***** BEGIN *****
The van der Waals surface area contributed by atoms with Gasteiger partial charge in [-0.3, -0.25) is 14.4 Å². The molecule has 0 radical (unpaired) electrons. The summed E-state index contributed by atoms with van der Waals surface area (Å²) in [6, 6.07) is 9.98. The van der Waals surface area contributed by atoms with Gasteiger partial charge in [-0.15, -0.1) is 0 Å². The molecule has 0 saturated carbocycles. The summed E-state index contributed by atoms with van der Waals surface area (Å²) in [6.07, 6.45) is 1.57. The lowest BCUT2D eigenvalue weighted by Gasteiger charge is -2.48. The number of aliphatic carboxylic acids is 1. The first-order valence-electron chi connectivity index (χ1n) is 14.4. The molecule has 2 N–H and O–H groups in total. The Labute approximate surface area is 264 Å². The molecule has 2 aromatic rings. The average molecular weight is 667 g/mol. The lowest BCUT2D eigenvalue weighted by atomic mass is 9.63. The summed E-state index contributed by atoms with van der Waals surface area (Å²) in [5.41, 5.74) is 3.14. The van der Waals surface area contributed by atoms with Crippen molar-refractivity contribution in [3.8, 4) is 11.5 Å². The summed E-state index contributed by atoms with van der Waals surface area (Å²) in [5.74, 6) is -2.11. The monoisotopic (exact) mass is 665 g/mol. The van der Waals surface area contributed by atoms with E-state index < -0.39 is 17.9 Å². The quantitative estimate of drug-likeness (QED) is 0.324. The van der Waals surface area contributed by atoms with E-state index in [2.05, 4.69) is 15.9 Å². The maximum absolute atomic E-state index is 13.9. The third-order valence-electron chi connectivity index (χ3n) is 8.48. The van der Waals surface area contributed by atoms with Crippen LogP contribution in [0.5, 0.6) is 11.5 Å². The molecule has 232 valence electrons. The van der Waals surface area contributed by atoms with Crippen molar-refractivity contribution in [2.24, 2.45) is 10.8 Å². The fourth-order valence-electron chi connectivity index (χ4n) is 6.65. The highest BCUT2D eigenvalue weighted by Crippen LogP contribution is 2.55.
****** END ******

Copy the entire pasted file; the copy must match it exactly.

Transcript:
The van der Waals surface area contributed by atoms with Gasteiger partial charge in [-0.3, -0.25) is 14.4 Å². The molecule has 0 radical (unpaired) electrons. The summed E-state index contributed by atoms with van der Waals surface area (Å²) in [6, 6.07) is 9.98. The van der Waals surface area contributed by atoms with Gasteiger partial charge in [-0.15, -0.1) is 0 Å². The molecule has 0 saturated carbocycles. The summed E-state index contributed by atoms with van der Waals surface area (Å²) in [6.07, 6.45) is 1.57. The lowest BCUT2D eigenvalue weighted by Gasteiger charge is -2.48. The number of aliphatic carboxylic acids is 1. The first-order valence-electron chi connectivity index (χ1n) is 14.4. The molecule has 2 N–H and O–H groups in total. The Labute approximate surface area is 264 Å². The molecule has 2 aromatic rings. The average molecular weight is 667 g/mol. The lowest BCUT2D eigenvalue weighted by atomic mass is 9.63. The summed E-state index contributed by atoms with van der Waals surface area (Å²) in [5.41, 5.74) is 3.14. The van der Waals surface area contributed by atoms with Crippen molar-refractivity contribution in [3.8, 4) is 11.5 Å². The summed E-state index contributed by atoms with van der Waals surface area (Å²) in [5.74, 6) is -2.11. The monoisotopic (exact) mass is 665 g/mol. The van der Waals surface area contributed by atoms with E-state index < -0.39 is 17.9 Å². The quantitative estimate of drug-likeness (QED) is 0.324. The van der Waals surface area contributed by atoms with E-state index in [2.05, 4.69) is 15.9 Å². The maximum absolute atomic E-state index is 13.9. The third-order valence-electron chi connectivity index (χ3n) is 8.48. The van der Waals surface area contributed by atoms with Crippen LogP contribution in [0.5, 0.6) is 11.5 Å². The molecule has 232 valence electrons. The van der Waals surface area contributed by atoms with Crippen molar-refractivity contribution in [2.24, 2.45) is 10.8 Å². The fourth-order valence-electron chi connectivity index (χ4n) is 6.65. The highest BCUT2D eigenvalue weighted by Crippen LogP contribution is 2.55.